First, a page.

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Coronavirus

Japanese expert warns of alarming state inside Diamond Princess

Passengers begin to disembark amid fears that virus containment is insufficient

Buses were on hand at Yokohama port to carry Diamond Princess passengers to the nearest train station, where they are being asked to take public transit to their next destination. (Photo by Kai Fujii)

TOKYO -- Remaining Diamond Princess passengers who have tested negative for the new coronavirus on Wednesday began disembarking the cruise ship despite warnings their 14-day quarantine period was poorly handled and they could take the virus off the ship with them.

Approximately 500 people were to leave the ship, docked in Yokohama, on Wednesday. All of the nearly 3,000 passengers are expected to set foot on land by Friday.

They are being bused to the nearest train station and asked to return home by public transit. There will be no further restrictions.

The ship has been providing nightmarish headlines since Feb. 1, when a coronavirus test on an elderly passenger who had disembarked in Hong Kong one week earlier came back positive. The result spread fears that more aboard the Diamond Princess could have contracted the disease.

The ship returned to Yokohama port a day early, on Feb. 3, but was put on lockdown so Japanese authorities could test passengers and crew.

Initially, the Ministry of Health, Labor and Welfare only tested passengers and crew who were showing symptoms as well as those who were in close contact with infected people. It blamed this on limited testing capabilities.

The first day, 10 tests came back positive, and the ship was put on lockdown for 14 days. By Tuesday, a total of 542 passengers and crew had been diagnosed with the virus.

Despite the quarantine coming to an end, experts warn that the process was not nearly sufficient to prevent transmission among passengers, who the experts say pose ongoing viral risks.

Kentaro Iwata, an infection prevention specialist and professor at Kobe University on Tuesday went aboard the ship as part of Japan's Disaster Medical Assistance Team. He later published a YouTube video. In his post, Iwata says the ship did not take standard precautions, such as distinguishing between free-of-infection green zones and potentially contaminated red zones.

(A screenshot of Kentaro Iwata YouTube page)

While aboard, Iwata said he witnessed a feverish crew member go to the ship's medical center while wearing an N95 mask but no other protective gear. "The medical officer," he said, "was not protecting herself. She [said] she was already infected, 'I'm sure about that.' So she was completely giving up protecting herself.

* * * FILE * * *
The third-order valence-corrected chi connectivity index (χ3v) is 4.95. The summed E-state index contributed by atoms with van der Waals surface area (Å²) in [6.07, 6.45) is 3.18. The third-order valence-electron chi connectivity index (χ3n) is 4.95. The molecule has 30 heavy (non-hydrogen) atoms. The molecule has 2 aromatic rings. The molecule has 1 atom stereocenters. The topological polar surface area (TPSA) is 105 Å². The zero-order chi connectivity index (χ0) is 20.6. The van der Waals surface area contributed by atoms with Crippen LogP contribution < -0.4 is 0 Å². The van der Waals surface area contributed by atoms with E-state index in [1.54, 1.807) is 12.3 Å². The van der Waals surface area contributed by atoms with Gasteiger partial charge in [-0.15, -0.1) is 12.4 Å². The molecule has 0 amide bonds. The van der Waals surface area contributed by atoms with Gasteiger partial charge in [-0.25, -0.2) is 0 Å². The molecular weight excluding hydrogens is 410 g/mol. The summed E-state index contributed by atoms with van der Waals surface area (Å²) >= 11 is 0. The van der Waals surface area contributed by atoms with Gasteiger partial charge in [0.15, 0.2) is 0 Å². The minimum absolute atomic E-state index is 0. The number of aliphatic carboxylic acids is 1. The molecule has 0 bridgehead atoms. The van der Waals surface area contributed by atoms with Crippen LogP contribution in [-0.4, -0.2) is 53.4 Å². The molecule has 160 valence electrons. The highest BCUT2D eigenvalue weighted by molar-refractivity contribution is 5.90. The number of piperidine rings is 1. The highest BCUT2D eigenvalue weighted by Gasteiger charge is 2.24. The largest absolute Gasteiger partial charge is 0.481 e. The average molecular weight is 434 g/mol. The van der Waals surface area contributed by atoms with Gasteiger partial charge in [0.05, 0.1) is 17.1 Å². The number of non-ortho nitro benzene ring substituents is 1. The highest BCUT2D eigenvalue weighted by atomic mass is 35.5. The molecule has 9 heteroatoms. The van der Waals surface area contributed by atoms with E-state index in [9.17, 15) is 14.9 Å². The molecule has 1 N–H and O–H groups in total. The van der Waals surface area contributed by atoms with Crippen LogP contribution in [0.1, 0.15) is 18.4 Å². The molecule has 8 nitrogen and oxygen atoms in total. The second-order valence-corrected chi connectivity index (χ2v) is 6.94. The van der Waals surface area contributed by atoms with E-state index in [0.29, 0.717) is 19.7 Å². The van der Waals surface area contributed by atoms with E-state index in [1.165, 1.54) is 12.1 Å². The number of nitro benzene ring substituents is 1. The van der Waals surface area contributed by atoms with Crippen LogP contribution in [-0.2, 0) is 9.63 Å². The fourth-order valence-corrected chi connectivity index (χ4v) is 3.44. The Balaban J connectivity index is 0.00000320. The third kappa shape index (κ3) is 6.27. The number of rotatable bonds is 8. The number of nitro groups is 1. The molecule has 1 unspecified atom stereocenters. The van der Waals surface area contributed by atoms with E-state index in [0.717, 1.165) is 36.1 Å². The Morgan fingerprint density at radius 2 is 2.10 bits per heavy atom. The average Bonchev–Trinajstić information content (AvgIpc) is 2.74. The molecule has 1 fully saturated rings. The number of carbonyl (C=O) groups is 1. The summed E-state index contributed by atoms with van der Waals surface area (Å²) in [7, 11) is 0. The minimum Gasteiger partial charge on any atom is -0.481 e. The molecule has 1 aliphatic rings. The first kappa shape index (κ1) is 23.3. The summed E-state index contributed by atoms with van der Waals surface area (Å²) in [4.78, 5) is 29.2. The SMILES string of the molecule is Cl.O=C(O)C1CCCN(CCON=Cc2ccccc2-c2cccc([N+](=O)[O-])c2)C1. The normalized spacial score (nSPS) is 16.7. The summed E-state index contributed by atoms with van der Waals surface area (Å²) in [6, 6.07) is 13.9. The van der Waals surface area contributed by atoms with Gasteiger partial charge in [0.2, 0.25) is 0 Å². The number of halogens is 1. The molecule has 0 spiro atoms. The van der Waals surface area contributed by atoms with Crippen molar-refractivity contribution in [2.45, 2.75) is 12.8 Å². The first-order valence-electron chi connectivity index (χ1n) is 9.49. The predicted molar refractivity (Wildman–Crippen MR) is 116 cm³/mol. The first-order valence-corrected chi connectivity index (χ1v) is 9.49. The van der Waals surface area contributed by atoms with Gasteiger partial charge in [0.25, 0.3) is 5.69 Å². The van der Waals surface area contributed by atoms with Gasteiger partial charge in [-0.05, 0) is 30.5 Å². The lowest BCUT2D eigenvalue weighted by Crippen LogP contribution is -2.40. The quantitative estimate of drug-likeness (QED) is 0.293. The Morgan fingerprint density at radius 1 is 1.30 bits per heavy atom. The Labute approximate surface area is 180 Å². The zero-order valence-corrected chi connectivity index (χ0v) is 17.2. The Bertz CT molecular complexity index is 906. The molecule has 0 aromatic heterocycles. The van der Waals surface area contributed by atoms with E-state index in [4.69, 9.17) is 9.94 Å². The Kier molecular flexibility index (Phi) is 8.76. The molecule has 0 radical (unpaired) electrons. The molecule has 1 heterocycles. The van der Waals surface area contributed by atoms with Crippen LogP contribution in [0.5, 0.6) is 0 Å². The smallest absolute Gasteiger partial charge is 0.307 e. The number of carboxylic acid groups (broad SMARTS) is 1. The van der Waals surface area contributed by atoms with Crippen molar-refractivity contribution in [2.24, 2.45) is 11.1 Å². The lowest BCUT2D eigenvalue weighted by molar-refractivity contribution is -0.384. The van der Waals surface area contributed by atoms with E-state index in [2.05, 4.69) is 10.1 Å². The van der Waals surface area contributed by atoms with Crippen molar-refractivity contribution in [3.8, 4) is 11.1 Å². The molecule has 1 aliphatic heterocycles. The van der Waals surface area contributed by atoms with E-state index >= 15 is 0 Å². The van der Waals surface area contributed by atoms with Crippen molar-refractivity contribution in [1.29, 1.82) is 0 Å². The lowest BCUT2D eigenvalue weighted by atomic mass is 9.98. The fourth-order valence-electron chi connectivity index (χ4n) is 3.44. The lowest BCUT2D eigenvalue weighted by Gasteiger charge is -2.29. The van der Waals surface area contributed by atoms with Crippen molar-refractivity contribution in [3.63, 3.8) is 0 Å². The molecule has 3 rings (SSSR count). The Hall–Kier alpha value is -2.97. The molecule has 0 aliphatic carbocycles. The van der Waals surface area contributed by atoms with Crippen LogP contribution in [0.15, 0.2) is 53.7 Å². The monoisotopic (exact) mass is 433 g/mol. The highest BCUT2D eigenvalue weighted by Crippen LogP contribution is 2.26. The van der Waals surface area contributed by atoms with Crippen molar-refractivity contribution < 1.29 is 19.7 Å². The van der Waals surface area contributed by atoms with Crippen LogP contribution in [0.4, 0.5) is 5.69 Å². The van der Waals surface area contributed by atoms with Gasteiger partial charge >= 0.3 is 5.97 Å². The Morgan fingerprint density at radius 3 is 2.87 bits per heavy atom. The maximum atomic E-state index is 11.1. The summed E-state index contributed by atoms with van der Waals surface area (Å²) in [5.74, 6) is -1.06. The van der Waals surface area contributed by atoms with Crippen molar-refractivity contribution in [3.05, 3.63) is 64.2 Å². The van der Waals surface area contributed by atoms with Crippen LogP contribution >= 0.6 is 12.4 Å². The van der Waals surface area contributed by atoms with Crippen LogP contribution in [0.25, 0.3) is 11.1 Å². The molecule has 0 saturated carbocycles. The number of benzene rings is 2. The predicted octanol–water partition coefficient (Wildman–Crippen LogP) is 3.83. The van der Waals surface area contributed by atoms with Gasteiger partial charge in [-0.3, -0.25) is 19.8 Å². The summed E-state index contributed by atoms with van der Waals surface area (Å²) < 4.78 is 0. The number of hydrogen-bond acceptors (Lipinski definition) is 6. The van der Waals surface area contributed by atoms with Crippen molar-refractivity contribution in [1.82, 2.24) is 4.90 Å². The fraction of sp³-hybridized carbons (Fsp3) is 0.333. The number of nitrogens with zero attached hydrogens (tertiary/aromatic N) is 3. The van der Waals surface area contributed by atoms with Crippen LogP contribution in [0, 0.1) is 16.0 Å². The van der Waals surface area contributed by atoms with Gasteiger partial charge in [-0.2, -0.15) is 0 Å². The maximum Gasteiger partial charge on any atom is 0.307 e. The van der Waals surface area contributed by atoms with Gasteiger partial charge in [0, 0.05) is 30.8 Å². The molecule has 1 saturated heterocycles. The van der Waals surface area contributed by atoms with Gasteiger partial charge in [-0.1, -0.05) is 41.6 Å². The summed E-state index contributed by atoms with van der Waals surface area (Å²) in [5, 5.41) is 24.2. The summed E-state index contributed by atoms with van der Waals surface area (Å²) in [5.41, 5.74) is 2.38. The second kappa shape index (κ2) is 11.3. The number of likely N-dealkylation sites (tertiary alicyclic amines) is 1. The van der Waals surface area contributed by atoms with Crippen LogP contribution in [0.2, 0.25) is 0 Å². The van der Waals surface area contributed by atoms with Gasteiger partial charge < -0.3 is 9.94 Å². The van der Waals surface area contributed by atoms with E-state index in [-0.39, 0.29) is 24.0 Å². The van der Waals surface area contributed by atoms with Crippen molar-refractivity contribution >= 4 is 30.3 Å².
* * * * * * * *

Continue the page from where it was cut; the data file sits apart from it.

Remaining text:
"I've dealt with a lot of infections," he went on, listing Ebola, cholera and SARS. "I never had fear of getting infection myself... because I know how to protect myself and how to protect others... But inside the [cruise ship] I was so scared of getting COVID-19 because there was no way to tell where the virus is. No green zone. No red zone. Everywhere could have the virus, and everybody was not careful about it. There was no single professional infection control person inside the ship and nobody in charge of infection prevention as a professional. The bureaucrats were in charge of everything."

Iwata, who speaks in English on the video, said he has isolated himself away from his family in a single room and will not go to work for the next 14 days. He lamented that there were no professional infection control specialists on the ship and that the DMAT team consisted of doctors and nurses "who might go back to their hospitals and might infect their patients -- I can't bear with it."

Japan's National Institute of Infectious diseases said the quarantine helped to slow the rate of infection. It is clear, it said in a release, "that substantial transmission of COVID-19 had been occurring before implementation of quarantine on the Diamond Princess."

Experts in the U.S. voiced skepticism about the process.

The Centers for Disease Control and Prevention, better known as the CDC, released a statement on Tuesday saying Japan's efforts "may not have been sufficient to prevent transmission among individuals on the ship" and that "the rate of new infections on board, especially among those without symptoms, represents an ongoing risk."

The CDC said all passengers and crew have been placed under travel restrictions and that the Americans among them are prevented from returning to the U.S. for at least 14 days after they disembark.

Days earlier, the U.S. flew some American passengers to California and Texas, where they will be quarantined for another two weeks.

Other countries are also helping their citizens return home.

Japan's health ministry said it will coordinate with the Diamond Princess operator to help crew leave the ship.

All passengers disembarking have tested negative for the virus.

The cruise initially had 3,711 people, including 1,045 crew, from 56 countries and regions.

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